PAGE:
April 15, 2024

Square Feet: To Meet Demand for Chips, Samsung Bets Big on Austin

Samsung, based in South Korea, is spending billions to expand its only factory in the United States to make logic chips that analysts believe will go into many Apple iPhones and iPads. When completely finished next month, the plant will be 2.3 million square feet, one of the largest factories of any kind in North America.

Samsung, now the world’s largest maker of computer memory, has a lot riding on the plant. Analysts say the expansion will give it more space to produce chips for other semiconductor companies and help it take on contract chip companies like GlobalFoundries and Taiwan Semiconductor Manufacturing Company.

“I don’t think Samsung would ever want to be No. 2 in any market,” said Catherine Morse, the general counsel and director of public affairs at Samsung Austin Semiconductor.

After a falloff in demand for computer chips that started in 2008, the semiconductor industry roared back last year as consumers and businesses started buying more computers and mobile devices. Worldwide semiconductor sales climbed 32 percent to almost $300 billion, according to the semiconductor research firm Semico Research Corporation, and are expected to grow 2 percent this year.

As the miniaturization of circuits continues and more everyday objects incorporate computers, semiconductor companies are making chips that are found in devices as diverse as refrigerators, GPS locators and cameras.

Chip makers ramped up their global spending on land, equipment and buildings last year by 91 percent over 2009 to nearly $50 billion. This year, Semico Research predicts, semiconductor companies will invest an additional 15 percent.

The chip industry requires tremendous amounts of money. A new plant costs about $6 billion, according to the Semiconductor Industry Association, so only the largest chip makers can afford to build their own. Smaller companies team up with other companies to build a factory or have contractors make their chips.

“This is a very risky business that’s not for the faint of heart,” said Len Jelinek of the market research firm IHS iSuppli in Scottsdale, Ariz. “It’s like putting down $1 billion on the craps table. You’ve just thrown the dice and they’re in the air. You hope they land the right way and you make money.”

The semiconductor industry is an international one. Although it began in Silicon Valley, it has since gone global and many of the world’s chips are now made in Asia. Chip companies prefer to have their manufacturing scattered across the globe to be closer to customers and engineers — and to reduce risk in case of a cataclysmic event, like the recent earthquake in Japan. New and expanded plants are under construction in China, Germany, Japan, South Korea, Taiwan and the United States.

Samsung chose to expand in Austin, said Burton Nicoson, vice president of manufacturing at Samsung Austin Semiconductor, because of “the infrastructure and support system here — you can’t get that from anywhere else.”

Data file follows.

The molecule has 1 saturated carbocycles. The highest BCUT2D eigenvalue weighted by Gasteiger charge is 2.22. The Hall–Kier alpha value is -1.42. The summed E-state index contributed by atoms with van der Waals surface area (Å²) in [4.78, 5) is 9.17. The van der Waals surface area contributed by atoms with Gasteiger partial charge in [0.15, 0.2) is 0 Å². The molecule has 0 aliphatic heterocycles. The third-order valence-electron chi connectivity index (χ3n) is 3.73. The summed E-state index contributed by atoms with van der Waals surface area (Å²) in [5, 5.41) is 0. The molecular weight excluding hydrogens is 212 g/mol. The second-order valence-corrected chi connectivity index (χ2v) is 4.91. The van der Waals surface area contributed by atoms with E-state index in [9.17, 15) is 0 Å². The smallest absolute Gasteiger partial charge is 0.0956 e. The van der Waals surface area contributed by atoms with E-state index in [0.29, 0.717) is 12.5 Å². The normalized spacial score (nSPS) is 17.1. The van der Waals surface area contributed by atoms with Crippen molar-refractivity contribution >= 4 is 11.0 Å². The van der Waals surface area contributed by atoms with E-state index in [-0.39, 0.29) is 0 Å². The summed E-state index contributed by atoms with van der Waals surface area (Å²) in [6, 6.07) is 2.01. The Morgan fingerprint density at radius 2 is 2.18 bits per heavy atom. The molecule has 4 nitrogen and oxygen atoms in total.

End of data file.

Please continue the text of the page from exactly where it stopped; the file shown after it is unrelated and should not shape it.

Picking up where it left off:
Other draws were the city’s legacy of semiconductor manufacturing and the University of Texas, which produces large numbers of skilled engineers, Mr. Nicoson said.

“Austin has a youth about it,” he said. “It really helps us with recruiting.”

While smartphones and tablets are largely driving the semiconductor industry’s growth spurt, demand for chips for personal computers and data centers, where information is stored on thousands of servers run by companies like Google and Microsoft, remains strong. Last year 350.9 million computers were shipped, versus 289.7 million tablets and mobile phones, according to the technology research firm Gartner.

“Semiconductors are the critical components for the whole infrastructure that gets data to you quickly,” said Bob Johnson, research vice president in Gartner’s semiconductor group in San Jose.

Intel, the world’s biggest chip maker, is spending up to $13 billion to build two new factories and upgrade four others in Oregon and Arizona over the next few years. Construction began in the fourth quarter of last year and is expected to be complete in 2013.

About every two years Intel upgrades its manufacturing processes to make chips that are smaller, cheaper, more powerful and use less power. The chip giant is upgrading four plants to produce 22-nanometer chips and is building two new factories, one in Arizona and one in Oregon, devoted to 14-nanometer chips. “When you make an investment in a factory, you’re essentially placing a bet on a manufacturing process that’s not yet done, for products that are not yet designed, to sell into a market that is not yet there,” said Chuck Mulloy, a spokesman for Intel’s technology and manufacturing group.

GlobalFoundries, a contract maker of semiconductor chips, is doubling the amount of money it spends this year to $5.4 billion, from $2.7 billion, as it expands two factories in Germany and Singapore and builds a new one near Albany.

GlobalFoundries, of Milpitas, Calif., is a private joint venture between an investment company of the government of Abu Dhabi and the chip maker Advanced Micro Devices. It expects to spend more money than it makes this year as it tries to become the biggest foundry, or contract chip maker, in the world. Sales are estimated at $4 billion in 2011.

Near Albany, in Malta, N.Y., GlobalFoundries is investing $4.6 billion in a factory that will produce 28-nanometer chips for a wide variety of customers. The 1.5 million-square-foot plant will be at full production in 2013.

“The appetite for tablet computers is a huge part of this move,” said Travis Bullard, a GlobalFoundries spokesman. “We’re adding more and more capacity to meet that demand.”

Article source: http://feeds.nytimes.com/click.phdo?i=b3755726053432d60dfca2008b69f039

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